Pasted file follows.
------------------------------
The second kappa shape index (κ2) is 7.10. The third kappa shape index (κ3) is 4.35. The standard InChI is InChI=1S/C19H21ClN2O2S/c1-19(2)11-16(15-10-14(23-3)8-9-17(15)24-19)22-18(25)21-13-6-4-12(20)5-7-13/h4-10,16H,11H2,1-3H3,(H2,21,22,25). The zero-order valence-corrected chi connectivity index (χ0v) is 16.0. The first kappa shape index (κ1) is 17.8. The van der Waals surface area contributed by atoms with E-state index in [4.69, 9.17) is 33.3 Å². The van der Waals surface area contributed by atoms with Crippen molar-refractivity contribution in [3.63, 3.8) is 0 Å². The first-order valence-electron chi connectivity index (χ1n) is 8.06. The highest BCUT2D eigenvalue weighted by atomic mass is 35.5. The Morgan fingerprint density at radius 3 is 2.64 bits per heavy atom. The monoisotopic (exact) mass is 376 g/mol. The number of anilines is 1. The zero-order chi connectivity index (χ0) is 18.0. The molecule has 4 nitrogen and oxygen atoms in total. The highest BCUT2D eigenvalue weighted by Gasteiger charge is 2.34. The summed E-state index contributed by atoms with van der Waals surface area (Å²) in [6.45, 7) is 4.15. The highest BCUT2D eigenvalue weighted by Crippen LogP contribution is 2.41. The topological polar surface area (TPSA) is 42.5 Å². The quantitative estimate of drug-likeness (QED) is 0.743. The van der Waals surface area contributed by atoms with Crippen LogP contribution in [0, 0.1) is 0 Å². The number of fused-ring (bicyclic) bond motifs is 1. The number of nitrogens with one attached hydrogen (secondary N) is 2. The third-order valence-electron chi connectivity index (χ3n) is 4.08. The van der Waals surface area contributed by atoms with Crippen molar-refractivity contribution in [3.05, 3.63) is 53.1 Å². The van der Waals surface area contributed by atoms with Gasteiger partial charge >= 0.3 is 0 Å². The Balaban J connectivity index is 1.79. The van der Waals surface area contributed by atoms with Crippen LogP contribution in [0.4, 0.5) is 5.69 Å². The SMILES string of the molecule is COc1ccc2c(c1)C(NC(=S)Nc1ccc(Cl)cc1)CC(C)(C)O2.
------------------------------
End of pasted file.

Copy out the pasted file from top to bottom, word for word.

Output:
The second kappa shape index (κ2) is 7.10. The third kappa shape index (κ3) is 4.35. The standard InChI is InChI=1S/C19H21ClN2O2S/c1-19(2)11-16(15-10-14(23-3)8-9-17(15)24-19)22-18(25)21-13-6-4-12(20)5-7-13/h4-10,16H,11H2,1-3H3,(H2,21,22,25). The zero-order valence-corrected chi connectivity index (χ0v) is 16.0. The first kappa shape index (κ1) is 17.8. The van der Waals surface area contributed by atoms with E-state index in [4.69, 9.17) is 33.3 Å². The van der Waals surface area contributed by atoms with Crippen molar-refractivity contribution in [3.63, 3.8) is 0 Å². The first-order valence-electron chi connectivity index (χ1n) is 8.06. The highest BCUT2D eigenvalue weighted by atomic mass is 35.5. The Morgan fingerprint density at radius 3 is 2.64 bits per heavy atom. The monoisotopic (exact) mass is 376 g/mol. The number of anilines is 1. The zero-order chi connectivity index (χ0) is 18.0. The molecule has 4 nitrogen and oxygen atoms in total. The highest BCUT2D eigenvalue weighted by Gasteiger charge is 2.34. The summed E-state index contributed by atoms with van der Waals surface area (Å²) in [6.45, 7) is 4.15. The highest BCUT2D eigenvalue weighted by Crippen LogP contribution is 2.41. The topological polar surface area (TPSA) is 42.5 Å². The quantitative estimate of drug-likeness (QED) is 0.743. The van der Waals surface area contributed by atoms with Crippen LogP contribution in [0, 0.1) is 0 Å². The number of fused-ring (bicyclic) bond motifs is 1. The number of nitrogens with one attached hydrogen (secondary N) is 2. The third-order valence-electron chi connectivity index (χ3n) is 4.08. The van der Waals surface area contributed by atoms with Crippen molar-refractivity contribution in [3.05, 3.63) is 53.1 Å². The van der Waals surface area contributed by atoms with Gasteiger partial charge >= 0.3 is 0 Å². The Balaban J connectivity index is 1.79. The van der Waals surface area contributed by atoms with Crippen LogP contribution in [0.4, 0.5) is 5.69 Å². The SMILES string of the molecule is COc1ccc2c(c1)C(NC(=S)Nc1ccc(Cl)cc1)CC(C)(C)O2.